Cultural Differences in Brand Extension Evaluations: the Moderating Role of Functional and Prestige Brand Concepts

Alokparna Basu Monga, University of Texas, San Antonio
Deborah Roedder John, University of Minnesota
Prior research shows that consumers from Eastern cultures, characterized by holistic thinking, perceive higher brand extension fit and provide more favorable brand extension evaluations than consumers from Western cultures. We hypothesize that these cultural differences are less likely to emerge for extensions of prestige brands than functional brands. Prestige brands have salient, abstract associations that can be used to connect the brand to seemingly unrelated types of brand extensions. Results from two studies provide support for our hypothesis and also show brand name strategy (direct vs. endorsed) as a moderator of these effects.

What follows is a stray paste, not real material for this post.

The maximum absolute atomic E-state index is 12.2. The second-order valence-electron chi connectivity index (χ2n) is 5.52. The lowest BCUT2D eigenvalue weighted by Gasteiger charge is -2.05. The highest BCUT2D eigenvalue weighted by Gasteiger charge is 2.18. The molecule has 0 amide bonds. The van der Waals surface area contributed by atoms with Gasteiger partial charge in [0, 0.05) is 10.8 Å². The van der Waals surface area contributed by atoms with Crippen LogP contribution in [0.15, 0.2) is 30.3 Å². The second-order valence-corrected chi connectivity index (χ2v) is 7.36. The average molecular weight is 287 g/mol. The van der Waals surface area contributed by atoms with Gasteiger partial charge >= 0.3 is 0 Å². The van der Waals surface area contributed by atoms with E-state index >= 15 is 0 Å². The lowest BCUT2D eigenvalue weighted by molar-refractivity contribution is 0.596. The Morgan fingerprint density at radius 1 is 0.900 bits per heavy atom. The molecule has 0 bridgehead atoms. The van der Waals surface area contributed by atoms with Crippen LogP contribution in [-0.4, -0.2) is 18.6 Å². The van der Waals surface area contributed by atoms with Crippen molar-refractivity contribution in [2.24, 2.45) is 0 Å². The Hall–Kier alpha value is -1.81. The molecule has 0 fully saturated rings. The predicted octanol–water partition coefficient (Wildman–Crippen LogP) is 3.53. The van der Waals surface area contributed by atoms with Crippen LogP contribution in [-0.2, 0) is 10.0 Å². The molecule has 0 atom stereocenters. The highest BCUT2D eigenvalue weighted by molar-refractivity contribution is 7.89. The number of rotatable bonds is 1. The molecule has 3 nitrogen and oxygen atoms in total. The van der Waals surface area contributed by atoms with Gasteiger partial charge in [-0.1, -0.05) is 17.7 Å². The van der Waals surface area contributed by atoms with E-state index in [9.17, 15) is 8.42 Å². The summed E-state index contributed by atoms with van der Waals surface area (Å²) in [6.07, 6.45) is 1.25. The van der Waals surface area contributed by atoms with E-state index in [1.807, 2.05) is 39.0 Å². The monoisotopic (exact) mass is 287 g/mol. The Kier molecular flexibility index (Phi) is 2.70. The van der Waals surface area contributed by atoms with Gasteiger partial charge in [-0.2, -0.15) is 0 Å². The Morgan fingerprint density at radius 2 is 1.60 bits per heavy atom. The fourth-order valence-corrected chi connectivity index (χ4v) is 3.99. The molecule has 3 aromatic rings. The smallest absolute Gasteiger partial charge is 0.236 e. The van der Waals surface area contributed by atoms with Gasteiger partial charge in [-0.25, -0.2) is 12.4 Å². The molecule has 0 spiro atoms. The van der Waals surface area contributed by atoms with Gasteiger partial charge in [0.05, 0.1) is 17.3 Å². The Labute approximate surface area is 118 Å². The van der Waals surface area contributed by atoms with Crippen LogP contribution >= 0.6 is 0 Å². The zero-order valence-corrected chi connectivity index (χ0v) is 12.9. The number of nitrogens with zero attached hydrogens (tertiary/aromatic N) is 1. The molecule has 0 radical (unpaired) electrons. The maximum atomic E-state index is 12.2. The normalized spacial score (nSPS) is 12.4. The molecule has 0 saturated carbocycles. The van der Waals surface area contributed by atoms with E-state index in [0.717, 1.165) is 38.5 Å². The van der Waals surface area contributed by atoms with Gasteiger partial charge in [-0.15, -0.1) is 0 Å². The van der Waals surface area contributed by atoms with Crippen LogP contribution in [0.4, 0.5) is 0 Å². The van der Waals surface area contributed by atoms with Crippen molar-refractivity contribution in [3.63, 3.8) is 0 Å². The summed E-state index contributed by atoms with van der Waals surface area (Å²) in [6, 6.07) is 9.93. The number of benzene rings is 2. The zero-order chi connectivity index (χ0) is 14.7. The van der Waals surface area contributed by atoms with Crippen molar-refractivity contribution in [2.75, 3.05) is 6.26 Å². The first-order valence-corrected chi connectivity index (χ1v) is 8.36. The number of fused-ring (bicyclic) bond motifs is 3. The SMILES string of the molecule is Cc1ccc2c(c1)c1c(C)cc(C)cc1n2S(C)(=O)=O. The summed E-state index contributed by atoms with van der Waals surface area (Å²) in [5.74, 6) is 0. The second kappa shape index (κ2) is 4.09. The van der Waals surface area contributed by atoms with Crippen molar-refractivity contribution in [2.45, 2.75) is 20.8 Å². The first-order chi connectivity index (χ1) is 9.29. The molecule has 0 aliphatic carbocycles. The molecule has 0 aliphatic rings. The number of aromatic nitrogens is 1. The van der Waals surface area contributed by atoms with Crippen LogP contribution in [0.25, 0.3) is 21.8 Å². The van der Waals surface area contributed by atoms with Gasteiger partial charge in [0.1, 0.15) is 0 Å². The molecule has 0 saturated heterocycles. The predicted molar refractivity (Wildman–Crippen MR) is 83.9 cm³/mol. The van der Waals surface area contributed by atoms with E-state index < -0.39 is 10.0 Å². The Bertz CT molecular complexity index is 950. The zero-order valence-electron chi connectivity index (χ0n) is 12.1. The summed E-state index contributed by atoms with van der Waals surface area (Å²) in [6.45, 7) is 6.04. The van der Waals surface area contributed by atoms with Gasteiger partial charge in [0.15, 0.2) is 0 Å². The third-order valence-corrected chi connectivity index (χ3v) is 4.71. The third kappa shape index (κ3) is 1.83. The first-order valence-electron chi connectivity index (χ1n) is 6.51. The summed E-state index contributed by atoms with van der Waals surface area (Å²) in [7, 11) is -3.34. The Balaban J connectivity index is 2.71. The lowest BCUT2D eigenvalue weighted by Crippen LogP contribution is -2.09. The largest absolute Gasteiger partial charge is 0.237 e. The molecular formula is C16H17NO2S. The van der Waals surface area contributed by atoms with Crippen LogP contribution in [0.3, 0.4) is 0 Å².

[ to cite ]:
Alokparna Basu Monga and Deborah Roedder John (2008) ,"Cultural Differences in Brand Extension Evaluations: the Moderating Role of Functional and Prestige Brand Concepts", in NA - Advances in Consumer Research Volume 35, eds. Angela Y. Lee and Dilip Soman, Duluth, MN : Association for Consumer Research, Pages: 680-681.